On a select number of college campuses, students can take a class on copyright law outside the law school. I taught such a course, Digital Copyright, for six years at Hunter College, part of the City University of New York. Most of these courses are primarily a vehicle for examining the intersection of technology, policy, and media industries. My course stands out for its strong focus on introducing undergraduates to legal research and analysis. With either strategy, such a course can be a valuable contribution to the curriculum, but I argue that it is especially valuable to use an interesting topic such as copyright as a vehicle for a class with a strong focus on legal methods.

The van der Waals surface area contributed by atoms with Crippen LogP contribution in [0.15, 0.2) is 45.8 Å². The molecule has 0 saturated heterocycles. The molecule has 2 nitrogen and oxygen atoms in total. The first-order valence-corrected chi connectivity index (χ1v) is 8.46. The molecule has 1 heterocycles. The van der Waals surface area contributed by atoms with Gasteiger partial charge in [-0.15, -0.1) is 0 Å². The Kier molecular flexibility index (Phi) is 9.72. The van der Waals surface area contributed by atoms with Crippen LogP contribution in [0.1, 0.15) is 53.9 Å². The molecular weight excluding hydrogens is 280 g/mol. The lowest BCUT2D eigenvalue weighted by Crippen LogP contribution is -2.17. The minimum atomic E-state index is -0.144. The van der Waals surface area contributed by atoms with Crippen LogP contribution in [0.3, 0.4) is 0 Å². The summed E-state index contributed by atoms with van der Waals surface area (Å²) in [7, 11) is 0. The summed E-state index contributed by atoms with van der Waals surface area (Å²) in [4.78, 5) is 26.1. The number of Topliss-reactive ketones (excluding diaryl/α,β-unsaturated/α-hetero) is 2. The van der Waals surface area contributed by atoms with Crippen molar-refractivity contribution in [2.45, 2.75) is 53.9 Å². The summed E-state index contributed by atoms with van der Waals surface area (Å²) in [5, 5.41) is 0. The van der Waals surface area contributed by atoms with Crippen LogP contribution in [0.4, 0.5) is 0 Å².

This chapter explores the different strategies for teaching copyright, albeit focusing more on my own—discussing my course’s learning objectives, readings and materials covered, and the main writing assignment. Along the way, I compare and contrast it with the courses taught at other schools, exploring differences in strategy and how these classes might speak differently to different student populations. I also give several concrete suggestions based on my experiences teaching the class. I conclude with an argument that more colleges should consider adopting such courses on copyright, as well as courses with rigorous coverage of legal foundations.